Many new automobiles come equipped with external monitoring, which can detect if a car is veering into the wrong lane or speeding. Others, such as Volvo, come with internal driver monitoring systems that can determine if a driver’s eyes are off the road or if the driver’s head seems to be bobbing. In some cases, automobiles are also rigged with the technology to pull over when they detect impaired drivers.
Automakers have also developed but not employed passive technology to detect alcohol.
But at a Senate Commerce, Science and Transportation subcommittee hearing in April, John Bozzella, CEO and president of the Alliance for Automotive Innovation, stopped short of endorsing Luján’s bill, saying instead he looks forward to working with Luján.
That answer didn’t satisfy Luján.
“This is easy, and this technology exists today,” Luján replied. “There’s no reason that the United States of America can’t lead, that we can’t save more lives.”
Luján then brought up his own experience, one of 362 alcohol-involved crashes that occurred in Santa Fe County that year.
“Mr. Bozzella, have you ever been hit by a drunk driver?” Luján asked. Bozzella said no.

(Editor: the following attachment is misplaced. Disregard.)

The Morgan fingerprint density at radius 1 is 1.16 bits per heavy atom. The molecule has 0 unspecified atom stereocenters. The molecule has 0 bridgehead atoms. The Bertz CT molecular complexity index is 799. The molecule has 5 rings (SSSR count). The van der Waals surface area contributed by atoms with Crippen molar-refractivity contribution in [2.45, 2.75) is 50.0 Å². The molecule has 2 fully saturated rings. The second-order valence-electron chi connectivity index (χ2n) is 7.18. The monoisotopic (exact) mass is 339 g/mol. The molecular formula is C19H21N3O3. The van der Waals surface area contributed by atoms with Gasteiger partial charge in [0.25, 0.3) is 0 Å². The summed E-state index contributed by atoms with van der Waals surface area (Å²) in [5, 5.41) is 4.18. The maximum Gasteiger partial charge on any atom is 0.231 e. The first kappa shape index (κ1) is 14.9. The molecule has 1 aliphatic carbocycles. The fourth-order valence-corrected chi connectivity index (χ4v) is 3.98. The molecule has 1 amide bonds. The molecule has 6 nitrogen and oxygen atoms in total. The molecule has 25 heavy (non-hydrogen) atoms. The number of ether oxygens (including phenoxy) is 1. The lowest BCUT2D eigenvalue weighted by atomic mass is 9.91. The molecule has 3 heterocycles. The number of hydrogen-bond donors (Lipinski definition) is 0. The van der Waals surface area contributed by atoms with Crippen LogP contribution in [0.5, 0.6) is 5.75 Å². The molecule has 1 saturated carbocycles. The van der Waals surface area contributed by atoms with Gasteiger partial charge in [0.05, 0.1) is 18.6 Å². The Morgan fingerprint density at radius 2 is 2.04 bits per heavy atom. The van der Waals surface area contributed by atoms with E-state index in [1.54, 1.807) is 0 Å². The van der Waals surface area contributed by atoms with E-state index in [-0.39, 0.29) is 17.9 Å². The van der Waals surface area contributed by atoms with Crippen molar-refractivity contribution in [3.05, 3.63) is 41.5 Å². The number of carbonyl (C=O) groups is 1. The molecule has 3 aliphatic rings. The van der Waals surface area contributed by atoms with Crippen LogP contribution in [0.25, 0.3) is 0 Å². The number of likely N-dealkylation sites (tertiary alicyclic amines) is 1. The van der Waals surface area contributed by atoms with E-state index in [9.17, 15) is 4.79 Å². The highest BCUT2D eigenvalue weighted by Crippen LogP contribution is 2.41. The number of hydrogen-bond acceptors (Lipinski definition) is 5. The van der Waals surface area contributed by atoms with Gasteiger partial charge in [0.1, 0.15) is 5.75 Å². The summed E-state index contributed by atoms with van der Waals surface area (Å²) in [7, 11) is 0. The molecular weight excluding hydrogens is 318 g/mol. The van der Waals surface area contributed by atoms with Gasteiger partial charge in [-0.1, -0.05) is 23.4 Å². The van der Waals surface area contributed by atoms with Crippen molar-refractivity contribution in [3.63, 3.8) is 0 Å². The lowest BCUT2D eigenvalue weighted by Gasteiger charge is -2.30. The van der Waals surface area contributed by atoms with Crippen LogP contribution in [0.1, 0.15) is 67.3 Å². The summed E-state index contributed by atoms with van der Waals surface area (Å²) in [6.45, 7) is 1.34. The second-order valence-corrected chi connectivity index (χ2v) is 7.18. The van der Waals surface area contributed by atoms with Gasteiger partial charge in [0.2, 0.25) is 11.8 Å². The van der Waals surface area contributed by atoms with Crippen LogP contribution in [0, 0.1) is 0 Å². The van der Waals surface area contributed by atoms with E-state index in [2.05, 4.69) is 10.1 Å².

“I have,” Luján continued. “I got hit head -on by a drunk driver 29 years ago, and there were many nights that I would be driving home after that accident, or driving anywhere, and all I would see were headlights coming at me. And it scared me to death. [I] couldn’t sleep many nights.” Alex Otte, the president of Mothers Against Drunk Driving, said she found out about Luján’s accident earlier this year during a Zoom meeting with MADD advocates from New Mexico, at around the time Luján had signed on as a sponsor of the bill after the retirement of Sen. Tom Udall, D-N.M. Lujan replaced Udall in the Senate this year.
He didn’t start by telling his story, she said, but listened quietly as advocate after advocate told theirs.
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